Georges Méliès, Mage

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Georges Méliès: magician. Yes, indeed. I was watching Martin Scorsese’s Hugo again recently, a film I found more enjoyable the second time around mostly for the Méliès side of the story. The flashback to the Star Films studio offers in miniature a history that this book delivers in detail. Georges Méliès, Mage (1945) by Maurice Bessy and Joseph-Marie Lo Duca is a copiously illustrated guide to Méliès’ entire career, beginning with his early years as a conjuror and a creator of the kinds of theatrical fantasies that formed the basis for his first films. The text is in French throughout but there’s a wealth of pictorial material, with many production sketches and drawings that show how some of his more complex effects were achieved.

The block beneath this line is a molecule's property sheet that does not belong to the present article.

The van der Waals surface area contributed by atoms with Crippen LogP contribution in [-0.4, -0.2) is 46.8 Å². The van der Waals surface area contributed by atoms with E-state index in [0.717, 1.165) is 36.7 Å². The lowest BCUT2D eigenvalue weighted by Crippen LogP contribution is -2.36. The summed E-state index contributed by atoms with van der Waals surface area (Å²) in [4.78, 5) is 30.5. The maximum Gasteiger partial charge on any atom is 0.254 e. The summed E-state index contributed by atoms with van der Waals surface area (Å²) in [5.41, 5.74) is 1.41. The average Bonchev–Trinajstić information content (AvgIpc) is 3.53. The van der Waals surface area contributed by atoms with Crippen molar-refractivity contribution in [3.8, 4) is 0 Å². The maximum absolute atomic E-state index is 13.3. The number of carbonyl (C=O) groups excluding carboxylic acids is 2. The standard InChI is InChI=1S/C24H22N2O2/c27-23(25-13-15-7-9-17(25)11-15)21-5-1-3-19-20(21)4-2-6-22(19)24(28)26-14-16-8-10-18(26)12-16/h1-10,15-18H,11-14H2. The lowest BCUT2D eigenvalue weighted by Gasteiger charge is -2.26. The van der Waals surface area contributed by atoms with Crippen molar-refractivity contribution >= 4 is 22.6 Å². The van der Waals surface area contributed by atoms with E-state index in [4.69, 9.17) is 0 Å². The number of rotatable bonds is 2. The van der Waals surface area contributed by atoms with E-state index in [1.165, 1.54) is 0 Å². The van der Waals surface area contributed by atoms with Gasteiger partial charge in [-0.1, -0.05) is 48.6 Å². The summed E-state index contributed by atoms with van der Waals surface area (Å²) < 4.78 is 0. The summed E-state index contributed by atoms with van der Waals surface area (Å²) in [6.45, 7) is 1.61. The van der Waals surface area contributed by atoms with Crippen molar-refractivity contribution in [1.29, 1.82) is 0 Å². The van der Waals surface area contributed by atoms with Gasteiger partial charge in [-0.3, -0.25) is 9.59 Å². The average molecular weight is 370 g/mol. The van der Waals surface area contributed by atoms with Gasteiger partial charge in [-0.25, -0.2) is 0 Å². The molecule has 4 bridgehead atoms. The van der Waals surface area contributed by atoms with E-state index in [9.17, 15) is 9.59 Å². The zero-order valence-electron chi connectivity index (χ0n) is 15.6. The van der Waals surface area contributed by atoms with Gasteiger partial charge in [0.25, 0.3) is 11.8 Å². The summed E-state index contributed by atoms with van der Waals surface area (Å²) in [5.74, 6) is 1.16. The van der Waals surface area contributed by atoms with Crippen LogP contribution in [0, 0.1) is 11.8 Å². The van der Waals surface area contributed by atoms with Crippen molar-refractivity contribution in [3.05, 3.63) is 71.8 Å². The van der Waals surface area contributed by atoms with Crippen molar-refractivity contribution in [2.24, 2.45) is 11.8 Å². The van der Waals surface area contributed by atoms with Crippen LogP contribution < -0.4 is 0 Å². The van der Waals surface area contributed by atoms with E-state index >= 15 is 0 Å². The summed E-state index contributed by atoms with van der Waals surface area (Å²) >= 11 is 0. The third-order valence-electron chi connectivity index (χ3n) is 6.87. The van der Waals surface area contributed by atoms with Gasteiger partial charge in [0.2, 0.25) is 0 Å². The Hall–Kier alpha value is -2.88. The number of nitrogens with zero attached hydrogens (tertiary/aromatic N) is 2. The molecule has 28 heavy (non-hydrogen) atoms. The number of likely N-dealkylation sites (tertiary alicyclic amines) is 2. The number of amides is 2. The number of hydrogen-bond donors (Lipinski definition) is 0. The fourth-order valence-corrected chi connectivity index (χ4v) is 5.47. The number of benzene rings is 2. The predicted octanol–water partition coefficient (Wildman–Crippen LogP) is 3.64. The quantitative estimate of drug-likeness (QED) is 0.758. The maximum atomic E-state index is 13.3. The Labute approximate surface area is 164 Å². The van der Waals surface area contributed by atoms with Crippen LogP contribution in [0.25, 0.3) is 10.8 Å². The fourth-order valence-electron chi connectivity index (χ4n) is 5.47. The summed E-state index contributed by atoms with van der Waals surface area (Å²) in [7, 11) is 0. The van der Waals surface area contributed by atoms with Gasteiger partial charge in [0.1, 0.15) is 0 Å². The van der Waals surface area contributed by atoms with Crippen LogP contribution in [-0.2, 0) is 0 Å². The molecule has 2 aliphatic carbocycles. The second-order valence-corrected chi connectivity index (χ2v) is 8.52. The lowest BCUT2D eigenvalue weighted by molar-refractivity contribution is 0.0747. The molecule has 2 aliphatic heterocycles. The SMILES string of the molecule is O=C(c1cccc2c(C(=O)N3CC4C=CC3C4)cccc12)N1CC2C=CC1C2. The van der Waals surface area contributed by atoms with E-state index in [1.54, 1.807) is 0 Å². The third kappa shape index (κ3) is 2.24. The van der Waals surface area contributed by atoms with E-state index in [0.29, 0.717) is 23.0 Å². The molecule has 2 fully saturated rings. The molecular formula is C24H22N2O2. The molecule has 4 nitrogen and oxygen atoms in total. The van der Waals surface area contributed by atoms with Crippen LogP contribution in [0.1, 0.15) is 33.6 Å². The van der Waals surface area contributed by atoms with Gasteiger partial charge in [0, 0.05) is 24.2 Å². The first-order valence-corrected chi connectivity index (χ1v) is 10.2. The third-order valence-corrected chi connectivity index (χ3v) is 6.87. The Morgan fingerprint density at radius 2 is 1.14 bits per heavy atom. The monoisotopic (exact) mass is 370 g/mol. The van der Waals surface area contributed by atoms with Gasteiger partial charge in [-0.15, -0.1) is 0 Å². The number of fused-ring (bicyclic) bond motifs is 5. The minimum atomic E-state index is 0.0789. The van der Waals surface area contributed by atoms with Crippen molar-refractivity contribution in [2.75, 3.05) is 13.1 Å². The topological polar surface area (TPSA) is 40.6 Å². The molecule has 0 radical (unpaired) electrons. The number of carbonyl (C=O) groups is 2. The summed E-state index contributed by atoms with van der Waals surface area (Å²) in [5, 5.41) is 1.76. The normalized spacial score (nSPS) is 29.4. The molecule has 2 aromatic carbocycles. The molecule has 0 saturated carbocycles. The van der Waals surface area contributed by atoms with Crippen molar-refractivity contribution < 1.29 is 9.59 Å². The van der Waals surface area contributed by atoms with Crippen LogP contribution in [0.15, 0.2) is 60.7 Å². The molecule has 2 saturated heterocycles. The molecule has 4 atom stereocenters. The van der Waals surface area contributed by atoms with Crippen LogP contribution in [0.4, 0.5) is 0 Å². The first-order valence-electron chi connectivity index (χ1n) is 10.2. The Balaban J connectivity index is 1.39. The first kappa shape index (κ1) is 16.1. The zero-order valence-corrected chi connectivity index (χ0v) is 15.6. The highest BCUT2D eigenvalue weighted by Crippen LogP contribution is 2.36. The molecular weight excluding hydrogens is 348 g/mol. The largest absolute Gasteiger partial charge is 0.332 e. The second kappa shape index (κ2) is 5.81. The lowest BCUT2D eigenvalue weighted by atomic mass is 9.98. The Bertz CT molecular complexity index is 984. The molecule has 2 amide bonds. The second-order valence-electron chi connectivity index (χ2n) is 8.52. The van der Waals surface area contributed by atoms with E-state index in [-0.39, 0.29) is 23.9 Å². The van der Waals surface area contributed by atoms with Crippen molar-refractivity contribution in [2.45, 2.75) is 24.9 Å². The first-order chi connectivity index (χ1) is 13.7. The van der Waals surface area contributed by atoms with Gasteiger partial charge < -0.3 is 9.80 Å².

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One of the things I’ve always found attractive about Méliès’ films is the way they resemble 19th-century illustrations brought to life. The same can be said about some of the later Hollywood productions, especially the Douglas Fairbanks Thief of Bagdad, but they lack the overt theatricality of Méliès. For a taste of those hand-tinted marvels, go here.

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Previously on { feuilleton }
Le Voyage dans la Lune

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